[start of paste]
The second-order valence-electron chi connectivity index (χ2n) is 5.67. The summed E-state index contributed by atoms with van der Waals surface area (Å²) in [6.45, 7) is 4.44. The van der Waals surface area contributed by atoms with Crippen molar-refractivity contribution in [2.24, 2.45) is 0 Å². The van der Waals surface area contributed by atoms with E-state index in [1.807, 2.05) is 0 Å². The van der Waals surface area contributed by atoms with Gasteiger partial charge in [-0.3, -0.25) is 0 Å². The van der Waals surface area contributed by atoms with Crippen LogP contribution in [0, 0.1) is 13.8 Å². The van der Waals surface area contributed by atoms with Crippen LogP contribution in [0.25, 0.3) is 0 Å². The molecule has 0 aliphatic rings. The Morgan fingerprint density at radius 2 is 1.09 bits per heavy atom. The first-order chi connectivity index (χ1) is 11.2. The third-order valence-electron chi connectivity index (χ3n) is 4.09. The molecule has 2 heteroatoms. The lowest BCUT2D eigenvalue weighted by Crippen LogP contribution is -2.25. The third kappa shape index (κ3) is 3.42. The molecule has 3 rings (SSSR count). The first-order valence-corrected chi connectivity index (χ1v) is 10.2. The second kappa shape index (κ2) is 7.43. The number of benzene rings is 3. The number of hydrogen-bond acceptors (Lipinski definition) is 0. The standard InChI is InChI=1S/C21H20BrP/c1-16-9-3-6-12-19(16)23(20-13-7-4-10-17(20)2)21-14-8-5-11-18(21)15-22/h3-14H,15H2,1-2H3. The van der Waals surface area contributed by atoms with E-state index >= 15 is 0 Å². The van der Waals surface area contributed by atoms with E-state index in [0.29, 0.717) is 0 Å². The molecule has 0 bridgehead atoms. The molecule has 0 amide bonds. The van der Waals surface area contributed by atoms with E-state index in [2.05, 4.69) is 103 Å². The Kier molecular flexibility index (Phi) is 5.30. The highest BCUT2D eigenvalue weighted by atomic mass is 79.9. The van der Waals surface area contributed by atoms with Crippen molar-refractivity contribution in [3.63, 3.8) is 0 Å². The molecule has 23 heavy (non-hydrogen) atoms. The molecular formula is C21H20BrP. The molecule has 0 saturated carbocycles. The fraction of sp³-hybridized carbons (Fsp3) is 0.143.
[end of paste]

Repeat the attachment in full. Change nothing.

The second-order valence-electron chi connectivity index (χ2n) is 5.67. The summed E-state index contributed by atoms with van der Waals surface area (Å²) in [6.45, 7) is 4.44. The van der Waals surface area contributed by atoms with Crippen molar-refractivity contribution in [2.24, 2.45) is 0 Å². The van der Waals surface area contributed by atoms with E-state index in [1.807, 2.05) is 0 Å². The van der Waals surface area contributed by atoms with Gasteiger partial charge in [-0.3, -0.25) is 0 Å². The van der Waals surface area contributed by atoms with Crippen LogP contribution in [0, 0.1) is 13.8 Å². The van der Waals surface area contributed by atoms with Crippen LogP contribution in [0.25, 0.3) is 0 Å². The molecule has 0 aliphatic rings. The Morgan fingerprint density at radius 2 is 1.09 bits per heavy atom. The first-order chi connectivity index (χ1) is 11.2. The third-order valence-electron chi connectivity index (χ3n) is 4.09. The molecule has 2 heteroatoms. The lowest BCUT2D eigenvalue weighted by Crippen LogP contribution is -2.25. The third kappa shape index (κ3) is 3.42. The molecule has 3 rings (SSSR count). The first-order valence-corrected chi connectivity index (χ1v) is 10.2. The second kappa shape index (κ2) is 7.43. The number of benzene rings is 3. The number of hydrogen-bond acceptors (Lipinski definition) is 0. The standard InChI is InChI=1S/C21H20BrP/c1-16-9-3-6-12-19(16)23(20-13-7-4-10-17(20)2)21-14-8-5-11-18(21)15-22/h3-14H,15H2,1-2H3. The van der Waals surface area contributed by atoms with E-state index >= 15 is 0 Å². The van der Waals surface area contributed by atoms with E-state index in [0.29, 0.717) is 0 Å². The molecule has 0 bridgehead atoms. The molecule has 0 amide bonds. The van der Waals surface area contributed by atoms with E-state index in [2.05, 4.69) is 103 Å². The Kier molecular flexibility index (Phi) is 5.30. The highest BCUT2D eigenvalue weighted by atomic mass is 79.9. The van der Waals surface area contributed by atoms with Crippen molar-refractivity contribution in [3.63, 3.8) is 0 Å². The molecule has 23 heavy (non-hydrogen) atoms. The molecular formula is C21H20BrP. The molecule has 0 saturated carbocycles. The fraction of sp³-hybridized carbons (Fsp3) is 0.143.